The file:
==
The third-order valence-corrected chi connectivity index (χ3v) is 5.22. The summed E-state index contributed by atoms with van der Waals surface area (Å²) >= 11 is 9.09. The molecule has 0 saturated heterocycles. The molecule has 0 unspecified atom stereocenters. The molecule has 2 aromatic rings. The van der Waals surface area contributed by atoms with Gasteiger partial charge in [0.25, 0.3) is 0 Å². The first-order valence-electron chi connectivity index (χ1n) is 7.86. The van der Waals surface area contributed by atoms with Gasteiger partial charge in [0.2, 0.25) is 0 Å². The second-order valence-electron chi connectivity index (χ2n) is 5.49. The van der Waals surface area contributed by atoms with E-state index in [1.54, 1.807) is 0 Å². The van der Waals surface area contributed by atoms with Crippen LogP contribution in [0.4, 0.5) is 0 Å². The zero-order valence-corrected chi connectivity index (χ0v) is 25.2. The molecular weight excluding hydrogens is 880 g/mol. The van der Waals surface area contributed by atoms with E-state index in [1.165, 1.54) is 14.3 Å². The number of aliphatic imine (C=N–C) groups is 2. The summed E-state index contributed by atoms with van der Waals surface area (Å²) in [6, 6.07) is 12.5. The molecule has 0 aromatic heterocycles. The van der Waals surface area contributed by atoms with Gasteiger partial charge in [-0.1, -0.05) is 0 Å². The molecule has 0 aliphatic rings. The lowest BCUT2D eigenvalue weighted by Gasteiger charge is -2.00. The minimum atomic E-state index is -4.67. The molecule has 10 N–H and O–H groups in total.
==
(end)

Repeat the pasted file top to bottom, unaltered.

The third-order valence-corrected chi connectivity index (χ3v) is 5.22. The summed E-state index contributed by atoms with van der Waals surface area (Å²) >= 11 is 9.09. The molecule has 0 saturated heterocycles. The molecule has 0 unspecified atom stereocenters. The molecule has 2 aromatic rings. The van der Waals surface area contributed by atoms with Gasteiger partial charge in [0.25, 0.3) is 0 Å². The first-order valence-electron chi connectivity index (χ1n) is 7.86. The van der Waals surface area contributed by atoms with Gasteiger partial charge in [0.2, 0.25) is 0 Å². The second-order valence-electron chi connectivity index (χ2n) is 5.49. The van der Waals surface area contributed by atoms with E-state index in [1.54, 1.807) is 0 Å². The van der Waals surface area contributed by atoms with Crippen LogP contribution in [0.4, 0.5) is 0 Å². The zero-order valence-corrected chi connectivity index (χ0v) is 25.2. The molecular weight excluding hydrogens is 880 g/mol. The van der Waals surface area contributed by atoms with E-state index in [1.165, 1.54) is 14.3 Å². The number of aliphatic imine (C=N–C) groups is 2. The summed E-state index contributed by atoms with van der Waals surface area (Å²) in [6, 6.07) is 12.5. The molecule has 0 aromatic heterocycles. The van der Waals surface area contributed by atoms with Gasteiger partial charge in [-0.1, -0.05) is 0 Å². The molecule has 0 aliphatic rings. The lowest BCUT2D eigenvalue weighted by Gasteiger charge is -2.00. The minimum atomic E-state index is -4.67. The molecule has 10 N–H and O–H groups in total.